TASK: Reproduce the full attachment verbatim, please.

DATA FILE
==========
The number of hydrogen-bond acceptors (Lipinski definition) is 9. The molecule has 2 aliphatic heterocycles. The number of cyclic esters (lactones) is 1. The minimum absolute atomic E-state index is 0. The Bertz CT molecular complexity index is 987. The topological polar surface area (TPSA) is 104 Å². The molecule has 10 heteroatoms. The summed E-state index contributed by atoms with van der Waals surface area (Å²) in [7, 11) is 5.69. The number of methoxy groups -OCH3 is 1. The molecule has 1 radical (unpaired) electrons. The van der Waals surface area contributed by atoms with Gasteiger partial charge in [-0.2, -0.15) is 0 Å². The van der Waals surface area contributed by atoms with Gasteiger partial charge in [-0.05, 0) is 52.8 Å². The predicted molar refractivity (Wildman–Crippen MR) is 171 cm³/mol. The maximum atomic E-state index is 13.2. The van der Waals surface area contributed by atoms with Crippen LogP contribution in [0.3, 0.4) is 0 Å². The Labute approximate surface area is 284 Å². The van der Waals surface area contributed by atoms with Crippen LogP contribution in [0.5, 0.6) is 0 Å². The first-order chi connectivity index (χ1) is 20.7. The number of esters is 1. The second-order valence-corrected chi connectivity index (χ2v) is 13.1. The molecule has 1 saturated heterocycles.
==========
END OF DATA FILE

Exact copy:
The number of hydrogen-bond acceptors (Lipinski definition) is 9. The molecule has 2 aliphatic heterocycles. The number of cyclic esters (lactones) is 1. The minimum absolute atomic E-state index is 0. The Bertz CT molecular complexity index is 987. The topological polar surface area (TPSA) is 104 Å². The molecule has 10 heteroatoms. The summed E-state index contributed by atoms with van der Waals surface area (Å²) in [7, 11) is 5.69. The number of methoxy groups -OCH3 is 1. The molecule has 1 radical (unpaired) electrons. The van der Waals surface area contributed by atoms with Gasteiger partial charge in [-0.2, -0.15) is 0 Å². The van der Waals surface area contributed by atoms with Gasteiger partial charge in [-0.05, 0) is 52.8 Å². The predicted molar refractivity (Wildman–Crippen MR) is 171 cm³/mol. The maximum atomic E-state index is 13.2. The van der Waals surface area contributed by atoms with Crippen LogP contribution in [0.3, 0.4) is 0 Å². The Labute approximate surface area is 284 Å². The van der Waals surface area contributed by atoms with Crippen LogP contribution in [0.5, 0.6) is 0 Å². The first-order chi connectivity index (χ1) is 20.7. The number of esters is 1. The second-order valence-corrected chi connectivity index (χ2v) is 13.1. The molecule has 1 saturated heterocycles.